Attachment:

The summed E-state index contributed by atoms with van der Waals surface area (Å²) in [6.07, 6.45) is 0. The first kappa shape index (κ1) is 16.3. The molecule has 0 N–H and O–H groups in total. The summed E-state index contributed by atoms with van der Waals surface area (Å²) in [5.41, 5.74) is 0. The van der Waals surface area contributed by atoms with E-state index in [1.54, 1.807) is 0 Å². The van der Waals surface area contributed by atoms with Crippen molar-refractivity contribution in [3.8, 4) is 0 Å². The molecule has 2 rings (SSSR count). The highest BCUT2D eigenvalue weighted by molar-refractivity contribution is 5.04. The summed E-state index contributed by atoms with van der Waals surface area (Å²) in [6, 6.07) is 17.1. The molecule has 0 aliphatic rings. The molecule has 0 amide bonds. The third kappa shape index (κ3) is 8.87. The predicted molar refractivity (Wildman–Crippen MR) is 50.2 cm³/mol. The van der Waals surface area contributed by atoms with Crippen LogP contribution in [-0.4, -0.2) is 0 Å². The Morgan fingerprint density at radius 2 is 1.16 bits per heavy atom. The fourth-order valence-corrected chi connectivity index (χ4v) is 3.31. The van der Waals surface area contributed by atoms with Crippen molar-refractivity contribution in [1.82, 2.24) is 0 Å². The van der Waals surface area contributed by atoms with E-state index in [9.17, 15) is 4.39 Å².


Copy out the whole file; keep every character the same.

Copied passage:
The summed E-state index contributed by atoms with van der Waals surface area (Å²) in [6.07, 6.45) is 0. The first kappa shape index (κ1) is 16.3. The molecule has 0 N–H and O–H groups in total. The summed E-state index contributed by atoms with van der Waals surface area (Å²) in [5.41, 5.74) is 0. The van der Waals surface area contributed by atoms with E-state index in [1.54, 1.807) is 0 Å². The van der Waals surface area contributed by atoms with Crippen molar-refractivity contribution in [3.8, 4) is 0 Å². The molecule has 2 rings (SSSR count). The highest BCUT2D eigenvalue weighted by molar-refractivity contribution is 5.04. The summed E-state index contributed by atoms with van der Waals surface area (Å²) in [6, 6.07) is 17.1. The molecule has 0 aliphatic rings. The molecule has 0 amide bonds. The third kappa shape index (κ3) is 8.87. The predicted molar refractivity (Wildman–Crippen MR) is 50.2 cm³/mol. The van der Waals surface area contributed by atoms with Crippen LogP contribution in [-0.4, -0.2) is 0 Å². The Morgan fingerprint density at radius 2 is 1.16 bits per heavy atom. The fourth-order valence-corrected chi connectivity index (χ4v) is 3.31. The van der Waals surface area contributed by atoms with Crippen molar-refractivity contribution in [1.82, 2.24) is 0 Å². The van der Waals surface area contributed by atoms with E-state index in [9.17, 15) is 4.39 Å².